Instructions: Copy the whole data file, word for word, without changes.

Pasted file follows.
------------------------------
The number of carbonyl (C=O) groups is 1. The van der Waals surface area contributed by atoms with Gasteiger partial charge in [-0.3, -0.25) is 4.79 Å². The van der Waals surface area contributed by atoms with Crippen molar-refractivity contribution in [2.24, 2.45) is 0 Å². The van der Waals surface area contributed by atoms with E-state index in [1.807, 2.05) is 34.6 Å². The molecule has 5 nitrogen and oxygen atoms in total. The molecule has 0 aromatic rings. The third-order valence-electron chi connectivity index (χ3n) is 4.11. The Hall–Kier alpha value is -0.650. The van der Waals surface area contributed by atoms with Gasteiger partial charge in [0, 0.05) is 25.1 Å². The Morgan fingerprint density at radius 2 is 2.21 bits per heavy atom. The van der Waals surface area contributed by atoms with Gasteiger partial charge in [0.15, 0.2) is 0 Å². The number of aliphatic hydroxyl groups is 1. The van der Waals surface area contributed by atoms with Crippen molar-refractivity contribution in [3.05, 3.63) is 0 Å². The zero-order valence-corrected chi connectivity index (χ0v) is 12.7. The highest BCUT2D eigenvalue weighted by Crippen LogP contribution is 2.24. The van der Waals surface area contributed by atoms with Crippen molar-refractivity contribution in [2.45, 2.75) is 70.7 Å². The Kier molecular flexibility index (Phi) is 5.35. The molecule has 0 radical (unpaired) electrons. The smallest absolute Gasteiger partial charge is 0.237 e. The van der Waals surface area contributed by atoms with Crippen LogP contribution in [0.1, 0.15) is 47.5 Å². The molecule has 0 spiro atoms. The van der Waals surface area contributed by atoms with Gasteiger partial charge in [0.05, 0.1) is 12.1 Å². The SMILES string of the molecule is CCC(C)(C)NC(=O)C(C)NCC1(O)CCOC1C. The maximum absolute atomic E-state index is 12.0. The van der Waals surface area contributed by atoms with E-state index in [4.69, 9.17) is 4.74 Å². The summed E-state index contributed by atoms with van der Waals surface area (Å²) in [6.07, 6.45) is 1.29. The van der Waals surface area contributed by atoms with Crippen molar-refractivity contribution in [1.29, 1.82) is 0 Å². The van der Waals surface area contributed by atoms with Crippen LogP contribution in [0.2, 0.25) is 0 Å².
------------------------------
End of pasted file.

The number of carbonyl (C=O) groups is 1. The van der Waals surface area contributed by atoms with Gasteiger partial charge in [-0.3, -0.25) is 4.79 Å². The van der Waals surface area contributed by atoms with Crippen molar-refractivity contribution in [2.24, 2.45) is 0 Å². The van der Waals surface area contributed by atoms with E-state index in [1.807, 2.05) is 34.6 Å². The molecule has 5 nitrogen and oxygen atoms in total. The molecule has 0 aromatic rings. The third-order valence-electron chi connectivity index (χ3n) is 4.11. The Hall–Kier alpha value is -0.650. The van der Waals surface area contributed by atoms with Gasteiger partial charge in [0, 0.05) is 25.1 Å². The Morgan fingerprint density at radius 2 is 2.21 bits per heavy atom. The van der Waals surface area contributed by atoms with Gasteiger partial charge in [0.15, 0.2) is 0 Å². The number of aliphatic hydroxyl groups is 1. The van der Waals surface area contributed by atoms with Crippen molar-refractivity contribution in [3.05, 3.63) is 0 Å². The zero-order valence-corrected chi connectivity index (χ0v) is 12.7. The highest BCUT2D eigenvalue weighted by Crippen LogP contribution is 2.24. The van der Waals surface area contributed by atoms with Crippen molar-refractivity contribution in [2.45, 2.75) is 70.7 Å². The Kier molecular flexibility index (Phi) is 5.35. The molecule has 0 radical (unpaired) electrons. The smallest absolute Gasteiger partial charge is 0.237 e. The van der Waals surface area contributed by atoms with Crippen LogP contribution in [0.1, 0.15) is 47.5 Å². The molecule has 0 spiro atoms. The van der Waals surface area contributed by atoms with Gasteiger partial charge in [0.05, 0.1) is 12.1 Å². The SMILES string of the molecule is CCC(C)(C)NC(=O)C(C)NCC1(O)CCOC1C. The maximum absolute atomic E-state index is 12.0. The van der Waals surface area contributed by atoms with E-state index in [4.69, 9.17) is 4.74 Å². The summed E-state index contributed by atoms with van der Waals surface area (Å²) in [6.07, 6.45) is 1.29. The van der Waals surface area contributed by atoms with Crippen molar-refractivity contribution in [1.29, 1.82) is 0 Å². The van der Waals surface area contributed by atoms with Crippen LogP contribution in [0.2, 0.25) is 0 Å².